Histopathological Findings of Ectopic Pregnancy in Contraceptive-Wearing Woman

Takuma Hayashi, Kenji Sano, Ikuo Konishi


In normal pregnancy, the egg is fertilized in the fallopian tube. It later moves into the uterus, where it implants into the uterine endometrium. Therefore, implantation of the fertilized egg into the endometrium is not observed in many women using contraceptives. However, if the fallopian tubes are diseased or abnormal, the fertilized egg cannot travel to the endometrium. Thus, the fertilized egg is implanted in tissues other than the uterus, resulting in an ectopic pregnancy. In most cases of ectopic pregnancy, the fertilized egg is implanted into the left or right fallopian tube or in tissues other than the fallopian tubes such as the ovary. With laparoscopic surgery, the scars are small, and the pain and physical burden are also much lesser than those with open surgery; thus, the patient can be rehabilitated immediately. Laparoscopic surgery is preferred for the termination of ectopic pregnancies because the patients recovered quickly physically after surgery and can be discharged in a short period. This paper presents our experience in treating a 37-year-old woman who had a tubal pregnancy despite using a contraceptive. Contrast-enhanced magnetic resonance imaging showed a gestational sac within the right fallopian tube. Laparoscopic surgery was performed to resect the right fallopian tube. Pathological examination suggested that the ectopic pregnancy occurred at the organogenesis stage 9 weeks after fertilization. The pathological findings revealed subpopulations of cells from the ectoderm that were separated from other cells and more specifically formed spinal and ovarian structures. The implantation of the fertilized egg into the endometrium is not observed in many women using contraceptives. However, in rare cases, ectopic pregnancy occurs in women using contraceptives; thus, caution is necessary in diagnosis and treatment. This report presents valuable surgical pathological findings from such a rare case of ectopic pregnancy to understand the differentiation into each tissue during organogenesis.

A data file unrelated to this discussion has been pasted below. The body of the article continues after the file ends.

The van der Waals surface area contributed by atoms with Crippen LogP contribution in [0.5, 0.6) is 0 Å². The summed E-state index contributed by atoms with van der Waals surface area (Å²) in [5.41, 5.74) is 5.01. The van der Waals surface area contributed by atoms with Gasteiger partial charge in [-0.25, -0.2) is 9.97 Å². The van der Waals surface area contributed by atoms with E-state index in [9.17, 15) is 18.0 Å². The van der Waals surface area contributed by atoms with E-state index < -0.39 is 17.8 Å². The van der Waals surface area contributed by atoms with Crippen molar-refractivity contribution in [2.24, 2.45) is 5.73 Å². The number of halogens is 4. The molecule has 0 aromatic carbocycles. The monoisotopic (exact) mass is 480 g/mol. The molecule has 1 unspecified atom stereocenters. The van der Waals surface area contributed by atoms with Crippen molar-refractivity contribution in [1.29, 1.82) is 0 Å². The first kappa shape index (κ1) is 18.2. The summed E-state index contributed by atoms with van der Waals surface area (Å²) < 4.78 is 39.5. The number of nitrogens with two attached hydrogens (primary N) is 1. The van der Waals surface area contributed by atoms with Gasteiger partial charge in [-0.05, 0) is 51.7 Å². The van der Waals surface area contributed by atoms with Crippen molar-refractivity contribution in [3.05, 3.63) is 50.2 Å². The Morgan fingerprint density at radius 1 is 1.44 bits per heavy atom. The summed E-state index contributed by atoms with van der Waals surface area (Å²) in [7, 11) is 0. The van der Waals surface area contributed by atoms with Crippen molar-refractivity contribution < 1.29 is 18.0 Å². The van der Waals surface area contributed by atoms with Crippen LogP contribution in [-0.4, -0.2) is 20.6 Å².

J Clin Med Res. 2023;15(7):384-389
doi: https://doi.org/10.14740/jocmr4924


Ectopic pregnancy; hCG; Histopathological finding; Contraceptive; Fallopian tube

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